This article originally appeared in the September 2022 issue of Security Business magazine. When sharing, be sure to mention Security Business magazine on LinkedIn and @SecBusinessMag on Twitter.
There are many market approaches and sales strategies in the security industry, but the one that has gained momentum over the past two decades is the vertical market approach. Whether manufacturers dedicate strategic business development managers to markets such as government, healthcare and transportation, or systems integrators align their vendors to verticals such as retail, industrial and hospitality, the security industry has a strong focus on vertical markets.
I think most people know the general benefits of specialization. Examples like being able to speak their language, being known in the market and understanding their most common situations are all advantages; however, there is a timely reason to focus on verticals in today’s environment.
From the beginning of B2B sales, customers relied on sales people to know about technology and solutions because they didn’t have easy access to learn more about those solutions. They might attend a trade show once or twice a year, but that was about it. Customers knew their problems. The sales people knew the solutions. That was it.
Not today. In today’s market, customers can easily access all the information they need on virtually any topic. Today, customers know their problems and can find solutions online. They may not be able to finish the designs or do a job as professional as an expert, but their perception is that they can come close.
In this market, a salesperson who only knows their solutions – no matter how brilliant – will be reduced to a proposal architect and an order taker (maybe).
Three keys to selling in the vertical market
Today’s sellers need to know their world (security) and the issues, trends, people, politics and requirements of the markets they serve; in fact, most customers expect their salespeople to know their industry almost as well as they know security.
The most effective way to find out these things is to focus on one or a few verticals. Here are three essential factors that every seller must know to win sales in a vertical market:
1. Reputation. The foundation for success in a vertical market is having an outstanding reputation, and one of the most important things a seller can do is build and protect that reputation. Sometimes that means turning down sales opportunities that could put the business at risk or breaking bad news early to customers in a professional manner. In the short term, these practices can be very difficult, but reputations are not built in the short term.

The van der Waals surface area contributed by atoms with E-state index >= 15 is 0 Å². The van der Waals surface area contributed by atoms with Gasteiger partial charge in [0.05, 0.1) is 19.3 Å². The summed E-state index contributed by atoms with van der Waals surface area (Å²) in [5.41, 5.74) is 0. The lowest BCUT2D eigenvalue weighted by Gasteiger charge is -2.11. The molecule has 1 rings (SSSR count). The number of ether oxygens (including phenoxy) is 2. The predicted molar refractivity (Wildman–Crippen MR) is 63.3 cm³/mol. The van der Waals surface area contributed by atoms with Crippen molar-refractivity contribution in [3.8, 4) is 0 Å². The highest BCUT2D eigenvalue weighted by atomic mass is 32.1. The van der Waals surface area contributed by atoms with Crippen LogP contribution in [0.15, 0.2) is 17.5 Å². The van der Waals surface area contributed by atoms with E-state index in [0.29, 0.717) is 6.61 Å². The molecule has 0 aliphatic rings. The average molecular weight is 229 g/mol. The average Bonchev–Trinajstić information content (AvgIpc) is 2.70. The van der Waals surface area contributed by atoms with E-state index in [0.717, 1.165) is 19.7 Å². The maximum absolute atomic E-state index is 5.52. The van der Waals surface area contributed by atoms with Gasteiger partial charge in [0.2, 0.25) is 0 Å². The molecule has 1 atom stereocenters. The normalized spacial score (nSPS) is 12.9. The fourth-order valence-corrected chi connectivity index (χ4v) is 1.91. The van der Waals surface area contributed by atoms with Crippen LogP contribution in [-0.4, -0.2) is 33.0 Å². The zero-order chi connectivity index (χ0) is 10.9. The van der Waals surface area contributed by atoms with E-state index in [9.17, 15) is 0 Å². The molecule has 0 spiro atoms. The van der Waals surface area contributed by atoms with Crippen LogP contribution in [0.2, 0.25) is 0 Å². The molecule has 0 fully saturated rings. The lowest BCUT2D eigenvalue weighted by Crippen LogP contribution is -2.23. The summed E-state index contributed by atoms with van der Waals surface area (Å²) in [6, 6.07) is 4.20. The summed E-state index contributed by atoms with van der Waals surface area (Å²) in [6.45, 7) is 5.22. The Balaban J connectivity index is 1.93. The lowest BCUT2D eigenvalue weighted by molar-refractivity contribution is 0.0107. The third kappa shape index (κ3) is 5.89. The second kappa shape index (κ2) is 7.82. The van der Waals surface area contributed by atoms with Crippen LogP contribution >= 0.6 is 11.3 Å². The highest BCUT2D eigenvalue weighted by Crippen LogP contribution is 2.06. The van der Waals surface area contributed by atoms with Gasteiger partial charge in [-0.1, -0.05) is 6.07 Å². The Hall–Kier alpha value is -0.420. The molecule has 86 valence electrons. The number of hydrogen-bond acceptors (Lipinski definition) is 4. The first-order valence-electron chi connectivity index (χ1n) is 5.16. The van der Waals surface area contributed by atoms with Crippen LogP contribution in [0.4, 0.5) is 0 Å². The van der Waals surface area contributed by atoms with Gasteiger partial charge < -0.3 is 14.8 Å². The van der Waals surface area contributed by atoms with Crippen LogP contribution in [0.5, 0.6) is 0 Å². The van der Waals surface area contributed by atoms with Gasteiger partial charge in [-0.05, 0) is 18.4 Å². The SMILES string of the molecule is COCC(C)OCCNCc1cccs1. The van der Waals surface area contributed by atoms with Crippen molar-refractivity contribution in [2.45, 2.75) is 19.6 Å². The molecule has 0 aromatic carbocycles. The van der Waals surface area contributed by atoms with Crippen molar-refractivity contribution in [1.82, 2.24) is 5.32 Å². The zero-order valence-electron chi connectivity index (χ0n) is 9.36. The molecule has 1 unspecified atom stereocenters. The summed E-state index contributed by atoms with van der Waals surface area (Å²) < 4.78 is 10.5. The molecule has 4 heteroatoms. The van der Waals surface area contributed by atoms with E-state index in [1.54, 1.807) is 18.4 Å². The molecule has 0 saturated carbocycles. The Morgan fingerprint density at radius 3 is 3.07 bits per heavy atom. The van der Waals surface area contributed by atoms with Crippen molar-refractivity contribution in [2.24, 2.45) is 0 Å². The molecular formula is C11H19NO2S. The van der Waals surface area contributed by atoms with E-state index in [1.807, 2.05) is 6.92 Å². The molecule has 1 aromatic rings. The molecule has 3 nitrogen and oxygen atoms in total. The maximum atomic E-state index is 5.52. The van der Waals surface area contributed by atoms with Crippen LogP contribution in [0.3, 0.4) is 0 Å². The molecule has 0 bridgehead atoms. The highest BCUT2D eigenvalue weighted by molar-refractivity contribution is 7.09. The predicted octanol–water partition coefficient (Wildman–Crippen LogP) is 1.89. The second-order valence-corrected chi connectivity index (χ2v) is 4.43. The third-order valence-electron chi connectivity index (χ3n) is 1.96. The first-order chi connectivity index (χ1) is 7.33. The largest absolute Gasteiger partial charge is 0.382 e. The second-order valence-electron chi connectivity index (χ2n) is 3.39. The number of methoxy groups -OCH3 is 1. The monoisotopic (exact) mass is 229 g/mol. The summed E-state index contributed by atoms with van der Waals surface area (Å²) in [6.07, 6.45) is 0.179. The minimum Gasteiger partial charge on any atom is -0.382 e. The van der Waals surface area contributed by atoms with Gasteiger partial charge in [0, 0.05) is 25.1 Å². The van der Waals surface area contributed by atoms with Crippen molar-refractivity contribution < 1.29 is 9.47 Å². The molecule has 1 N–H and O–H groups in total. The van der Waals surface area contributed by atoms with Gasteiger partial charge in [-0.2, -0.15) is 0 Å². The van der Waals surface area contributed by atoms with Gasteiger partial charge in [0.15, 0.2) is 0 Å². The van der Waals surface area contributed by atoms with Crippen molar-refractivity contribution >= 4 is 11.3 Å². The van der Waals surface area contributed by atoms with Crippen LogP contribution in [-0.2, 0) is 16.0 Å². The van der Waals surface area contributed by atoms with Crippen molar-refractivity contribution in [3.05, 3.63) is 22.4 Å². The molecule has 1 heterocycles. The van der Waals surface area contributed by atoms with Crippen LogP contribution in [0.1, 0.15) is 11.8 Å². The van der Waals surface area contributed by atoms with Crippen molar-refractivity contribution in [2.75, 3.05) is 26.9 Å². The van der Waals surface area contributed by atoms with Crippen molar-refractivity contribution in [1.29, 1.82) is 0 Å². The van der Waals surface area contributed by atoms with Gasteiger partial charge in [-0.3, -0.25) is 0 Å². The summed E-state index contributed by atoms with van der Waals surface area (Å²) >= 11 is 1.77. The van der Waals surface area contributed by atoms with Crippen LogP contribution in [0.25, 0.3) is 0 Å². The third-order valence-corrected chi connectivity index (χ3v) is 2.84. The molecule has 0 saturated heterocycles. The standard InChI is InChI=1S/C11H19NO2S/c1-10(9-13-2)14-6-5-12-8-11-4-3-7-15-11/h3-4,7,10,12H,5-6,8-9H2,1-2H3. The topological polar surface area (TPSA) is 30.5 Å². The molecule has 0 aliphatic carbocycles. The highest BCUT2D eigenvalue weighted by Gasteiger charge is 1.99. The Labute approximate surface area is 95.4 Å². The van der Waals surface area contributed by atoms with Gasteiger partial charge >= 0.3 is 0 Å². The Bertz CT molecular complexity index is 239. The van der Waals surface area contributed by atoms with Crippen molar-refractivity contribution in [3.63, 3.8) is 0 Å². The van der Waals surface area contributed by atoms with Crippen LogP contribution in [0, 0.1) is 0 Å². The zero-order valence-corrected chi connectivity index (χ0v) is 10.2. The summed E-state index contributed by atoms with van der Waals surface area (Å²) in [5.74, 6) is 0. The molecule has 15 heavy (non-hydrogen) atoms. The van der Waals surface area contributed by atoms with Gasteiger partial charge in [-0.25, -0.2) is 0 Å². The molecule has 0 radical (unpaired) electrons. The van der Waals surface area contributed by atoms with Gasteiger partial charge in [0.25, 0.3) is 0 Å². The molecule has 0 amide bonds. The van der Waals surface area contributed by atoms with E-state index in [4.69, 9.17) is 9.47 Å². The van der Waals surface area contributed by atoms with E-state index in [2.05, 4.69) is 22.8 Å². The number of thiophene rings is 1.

2. Problem solving. Vertical sellers need to understand common issues affecting organizations in their markets – not only know the solutions, but also understand at such a level that they can identify problems before customers know about them.
Salespeople who understand the root cause of these problems and can wallow in the world of problems with their customers will win friends and engaged customers. By spotting problems early, illustrating the magnitude of the results for your customers, and then delivering unique solutions, you can do more than Google can do for them. It’s a lot of work, which is why you can only focus on one or a few verticals to be able to provide such quality service.
3. Relationships. Finally, sellers who dominate verticals need to network and market themselves. You may be the smartest professional in a vertical market, but that happens if no one knows or trusts you. Participate in industry associations, contribute to industry LinkedIn groups and write for trade magazines.
Once you are well known in a market, your clients will feel comfortable going forward and working with you and opportunities will start flowing your way.
Chris Peterson is the founder and president of Vector Firm (www.vectorfirm.com), a sales consulting and training company specifically designed for the security industry. Use “Security Business” as a discount code to get 10% lifetime discount on www.vectorfirmacademy.com. To request more information about the company, visit www.securityinfowatch.com/12361573.